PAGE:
Product. LA chefs have access to some of the best ingredients in the world. They know it too. When I spoke to Ari Taymor about his Alma pop-up at Contra, he raved about the NYC restaurant but lamented having to cook without his normal ingredients. Shopping at the Union Square Greenmarket is not the same. Not when you're used to Santa Monica, the premiere Farmer's Market in the country. Dorothy and I recently visited this twice weekly organic Garden of Eden and were amazed by the colorful bounty we saw. And that's just fruits and vegetables. Chefs also have access to an abundance of seafood from our coast, from sea urchins and spot prawns to sardines and squid.
The best chefs in Los Angeles let these ingredients do the talking. Like Jessica Koslow at Sqirl. Or Jeremy Fox at Rustic Canyon Wine Bar, whose own journey to this city is a remarkable one. In 2007, Chef Fox helmed the kitchen of Ubuntu, a vegetarian restaurant connected to a yoga studio in Napa Valley. By 2008, he had earned a Michelin star, Food & Wine nominated him for Best New Chef and the New York Times declared Ubuntu the second best restaurant outside of New York. By 2010, however, he had crashed and burned, mysteriously leaving Ubuntu and was unable to hold onto a job afterwards. And so, after squandering whatever goodwill he had left in the Bay Area, he headed south to Los Angeles, hoping for a fresh start.
Mission accomplished. He's found a home at Rustic Canyon, instantly transforming it into one of the best restaurants in our area. Chef Fox is cooking meat now, and cooking it exceptionally well. But he still has an incredible touch with vegetables. Suffice it to say a recent meal there left us in awe. This is the kind of cooking local chefs should aspire to.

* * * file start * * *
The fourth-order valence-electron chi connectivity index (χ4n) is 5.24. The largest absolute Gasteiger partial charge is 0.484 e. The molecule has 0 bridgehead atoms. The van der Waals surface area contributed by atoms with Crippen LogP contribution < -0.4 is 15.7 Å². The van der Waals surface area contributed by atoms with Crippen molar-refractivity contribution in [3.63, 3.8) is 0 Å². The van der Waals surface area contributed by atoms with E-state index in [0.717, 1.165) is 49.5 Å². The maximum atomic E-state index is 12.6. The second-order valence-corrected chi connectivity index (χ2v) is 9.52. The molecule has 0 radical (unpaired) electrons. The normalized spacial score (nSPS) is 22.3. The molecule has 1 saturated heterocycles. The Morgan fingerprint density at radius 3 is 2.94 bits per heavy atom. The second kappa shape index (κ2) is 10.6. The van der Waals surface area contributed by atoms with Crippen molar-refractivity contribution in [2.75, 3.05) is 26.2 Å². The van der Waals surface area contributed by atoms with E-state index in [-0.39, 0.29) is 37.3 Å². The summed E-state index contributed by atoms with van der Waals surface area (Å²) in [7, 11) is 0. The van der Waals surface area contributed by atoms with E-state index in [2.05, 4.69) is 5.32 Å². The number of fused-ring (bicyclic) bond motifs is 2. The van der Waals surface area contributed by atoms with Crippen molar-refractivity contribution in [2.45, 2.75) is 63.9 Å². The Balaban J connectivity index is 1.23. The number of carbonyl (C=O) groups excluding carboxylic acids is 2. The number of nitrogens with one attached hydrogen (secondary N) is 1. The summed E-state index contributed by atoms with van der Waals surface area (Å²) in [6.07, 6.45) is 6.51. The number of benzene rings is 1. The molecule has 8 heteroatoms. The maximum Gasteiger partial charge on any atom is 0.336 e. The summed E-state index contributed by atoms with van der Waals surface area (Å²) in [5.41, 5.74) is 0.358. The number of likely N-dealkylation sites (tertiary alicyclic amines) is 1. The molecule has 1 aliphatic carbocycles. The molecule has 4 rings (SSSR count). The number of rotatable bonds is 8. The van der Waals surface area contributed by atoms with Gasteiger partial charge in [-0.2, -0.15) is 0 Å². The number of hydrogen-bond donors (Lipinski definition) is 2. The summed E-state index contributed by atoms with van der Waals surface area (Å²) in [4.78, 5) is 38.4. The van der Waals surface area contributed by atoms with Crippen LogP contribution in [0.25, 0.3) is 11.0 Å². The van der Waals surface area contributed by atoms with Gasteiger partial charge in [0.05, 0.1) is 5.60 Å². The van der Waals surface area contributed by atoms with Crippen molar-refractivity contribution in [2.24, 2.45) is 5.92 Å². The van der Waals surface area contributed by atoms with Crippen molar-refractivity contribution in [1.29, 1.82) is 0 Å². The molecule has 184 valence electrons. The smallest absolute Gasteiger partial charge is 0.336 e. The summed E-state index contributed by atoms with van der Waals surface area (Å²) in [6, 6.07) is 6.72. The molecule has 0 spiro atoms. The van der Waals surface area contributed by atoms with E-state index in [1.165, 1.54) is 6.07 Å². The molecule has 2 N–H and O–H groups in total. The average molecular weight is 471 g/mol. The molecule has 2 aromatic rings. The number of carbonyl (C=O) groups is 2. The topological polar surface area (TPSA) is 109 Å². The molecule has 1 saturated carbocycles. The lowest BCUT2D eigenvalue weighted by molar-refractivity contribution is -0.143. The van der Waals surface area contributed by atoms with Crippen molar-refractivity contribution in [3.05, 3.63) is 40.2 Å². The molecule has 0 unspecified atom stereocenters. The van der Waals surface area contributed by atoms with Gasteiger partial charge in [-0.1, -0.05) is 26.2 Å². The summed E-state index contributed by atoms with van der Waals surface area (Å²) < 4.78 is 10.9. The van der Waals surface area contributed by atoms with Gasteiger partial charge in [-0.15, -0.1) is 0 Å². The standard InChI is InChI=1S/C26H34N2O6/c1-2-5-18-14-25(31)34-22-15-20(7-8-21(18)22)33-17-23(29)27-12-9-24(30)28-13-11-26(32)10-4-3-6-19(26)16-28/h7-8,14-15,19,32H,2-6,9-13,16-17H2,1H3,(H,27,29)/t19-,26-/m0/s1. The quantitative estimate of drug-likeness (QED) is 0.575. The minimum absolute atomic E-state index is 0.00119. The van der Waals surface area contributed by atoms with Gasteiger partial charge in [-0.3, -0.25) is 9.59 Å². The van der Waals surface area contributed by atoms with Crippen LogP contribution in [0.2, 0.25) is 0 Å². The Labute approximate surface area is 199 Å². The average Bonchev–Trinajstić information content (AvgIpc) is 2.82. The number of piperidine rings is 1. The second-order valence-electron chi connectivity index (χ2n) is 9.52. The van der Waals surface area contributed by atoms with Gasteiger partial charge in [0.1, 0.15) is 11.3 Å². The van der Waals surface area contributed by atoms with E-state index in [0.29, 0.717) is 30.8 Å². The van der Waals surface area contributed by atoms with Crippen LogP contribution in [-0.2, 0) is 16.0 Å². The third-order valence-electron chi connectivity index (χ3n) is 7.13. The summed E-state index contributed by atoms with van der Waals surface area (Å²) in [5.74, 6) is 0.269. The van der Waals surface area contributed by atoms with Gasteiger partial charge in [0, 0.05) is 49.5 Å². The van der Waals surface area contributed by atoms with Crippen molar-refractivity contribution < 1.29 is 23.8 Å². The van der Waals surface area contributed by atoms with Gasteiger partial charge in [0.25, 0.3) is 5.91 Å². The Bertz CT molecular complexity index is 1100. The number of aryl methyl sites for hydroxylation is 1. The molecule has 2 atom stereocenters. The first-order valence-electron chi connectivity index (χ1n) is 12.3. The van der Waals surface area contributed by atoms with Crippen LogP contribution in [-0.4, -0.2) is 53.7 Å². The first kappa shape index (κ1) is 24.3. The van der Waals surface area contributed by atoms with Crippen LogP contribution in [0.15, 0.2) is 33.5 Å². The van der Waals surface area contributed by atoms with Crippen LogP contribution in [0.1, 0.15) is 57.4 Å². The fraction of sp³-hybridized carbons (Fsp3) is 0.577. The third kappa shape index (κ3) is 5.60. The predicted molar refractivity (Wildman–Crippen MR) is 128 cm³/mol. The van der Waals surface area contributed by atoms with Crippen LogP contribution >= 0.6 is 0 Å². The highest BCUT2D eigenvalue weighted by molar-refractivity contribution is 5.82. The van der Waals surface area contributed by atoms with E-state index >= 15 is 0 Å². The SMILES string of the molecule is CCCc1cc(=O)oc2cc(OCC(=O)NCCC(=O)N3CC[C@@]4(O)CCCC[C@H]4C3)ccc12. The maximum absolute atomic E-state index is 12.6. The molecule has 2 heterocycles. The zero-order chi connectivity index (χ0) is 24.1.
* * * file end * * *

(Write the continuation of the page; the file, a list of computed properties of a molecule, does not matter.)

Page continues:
But LA's biggest strength is its incredible diversity. I know it's become cliche to say but it's absolutely true - when it comes to ethnic food, Los Angeles reigns supreme. Seriously, name any region in the world you want to taste, chances are we've got it here. To find the best examples of said cuisine, you either need to follow Pulitzer Prize-winning critic Jonathan Gold on twitter...or simply go where the cooks live. East LA for Central American and Mexican, Central LA for Korean, Glendale for Armenian and Middle Eastern, San Gabriel Valley for Chinese, Westminster for Vietnamese.
My wife Dorothy is half Vietnamese, so for her, there was no better place to celebrate this year's Lunar New Year than in Little Saigon. There, we met up with Shawn Pham, chef/owner of Simbal Restaurant in DTLA, who took us on a local food crawl. We began at Brodard, eating their famous spring rolls, went to a neighboring banquet hall to feast on a whole broiled catfish, then wrapped things up down the street at a crowded dessert shop, trying an assortment of Vietnamese sweets. It was a great afternoon of eating, at half the cost we would pay in the city.
Although born and raised here, like us, Shawn Pham only recently moved back to Los Angeles. For three years he lived in Vietnam, and his time abroad informed the menu at Simbal, with smart modern takes on traditional Thai and Vietnamese dishes. Like the Bahn Mi Salad, a playful deconstruction of the Vietnamese classic featuring croutons in place of a french baguette. Shawn Pham is just one of a growing number of locals chef using their unique palates as a basis for their cooking, coming up with clever riffs off the ethnic food they grew up eating. The most well known of this movement is of course Roy Choi, whose Kogi BBQ food truck led to a mash-up empire that now includes several restaurants, a hotel and a fast-food chain. But perhaps the hottest right now is Ray Garcia, whose East LA meets French technique made Broken Spanish and Broken Spanish Taqueria two of the top openings last year.
So, after twenty months of sitting on the fence about Los Angeles, I'm all in. Sure, I may periodically stalk the Instagram feeds of my favorite NYC restaurants. And I'll definitely continue to daydream about my next meal in Tokyo. But at a time in my life when I can no longer travel internationally, I feel incredibly lucky to live in a city whose diversity makes that a non-issue.